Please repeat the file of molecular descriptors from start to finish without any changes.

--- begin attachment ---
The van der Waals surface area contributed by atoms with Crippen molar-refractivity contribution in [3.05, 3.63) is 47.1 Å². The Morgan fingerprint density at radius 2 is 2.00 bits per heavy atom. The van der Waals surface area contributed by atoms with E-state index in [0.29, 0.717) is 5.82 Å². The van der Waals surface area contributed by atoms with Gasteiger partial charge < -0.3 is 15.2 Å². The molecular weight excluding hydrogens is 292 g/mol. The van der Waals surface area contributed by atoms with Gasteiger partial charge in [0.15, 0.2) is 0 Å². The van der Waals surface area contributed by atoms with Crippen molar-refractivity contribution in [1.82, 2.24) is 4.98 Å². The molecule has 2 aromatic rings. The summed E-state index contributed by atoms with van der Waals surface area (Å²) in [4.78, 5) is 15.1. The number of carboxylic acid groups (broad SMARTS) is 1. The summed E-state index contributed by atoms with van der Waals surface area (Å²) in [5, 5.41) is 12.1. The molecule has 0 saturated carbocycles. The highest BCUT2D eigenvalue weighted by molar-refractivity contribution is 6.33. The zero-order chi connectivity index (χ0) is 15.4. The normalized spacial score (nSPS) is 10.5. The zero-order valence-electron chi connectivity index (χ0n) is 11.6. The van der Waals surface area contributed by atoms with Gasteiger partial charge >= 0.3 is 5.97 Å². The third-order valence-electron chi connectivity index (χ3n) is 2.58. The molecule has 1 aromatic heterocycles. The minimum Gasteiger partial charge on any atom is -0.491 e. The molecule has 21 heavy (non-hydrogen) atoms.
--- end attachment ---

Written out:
The van der Waals surface area contributed by atoms with Crippen molar-refractivity contribution in [3.05, 3.63) is 47.1 Å². The Morgan fingerprint density at radius 2 is 2.00 bits per heavy atom. The van der Waals surface area contributed by atoms with E-state index in [0.29, 0.717) is 5.82 Å². The van der Waals surface area contributed by atoms with Gasteiger partial charge < -0.3 is 15.2 Å². The molecular weight excluding hydrogens is 292 g/mol. The van der Waals surface area contributed by atoms with Gasteiger partial charge in [0.15, 0.2) is 0 Å². The van der Waals surface area contributed by atoms with Crippen molar-refractivity contribution in [1.82, 2.24) is 4.98 Å². The molecule has 2 aromatic rings. The summed E-state index contributed by atoms with van der Waals surface area (Å²) in [4.78, 5) is 15.1. The number of carboxylic acid groups (broad SMARTS) is 1. The summed E-state index contributed by atoms with van der Waals surface area (Å²) in [5, 5.41) is 12.1. The molecule has 0 saturated carbocycles. The highest BCUT2D eigenvalue weighted by molar-refractivity contribution is 6.33. The zero-order chi connectivity index (χ0) is 15.4. The normalized spacial score (nSPS) is 10.5. The zero-order valence-electron chi connectivity index (χ0n) is 11.6. The van der Waals surface area contributed by atoms with Gasteiger partial charge >= 0.3 is 5.97 Å². The third-order valence-electron chi connectivity index (χ3n) is 2.58. The molecule has 1 aromatic heterocycles. The minimum Gasteiger partial charge on any atom is -0.491 e. The molecule has 21 heavy (non-hydrogen) atoms.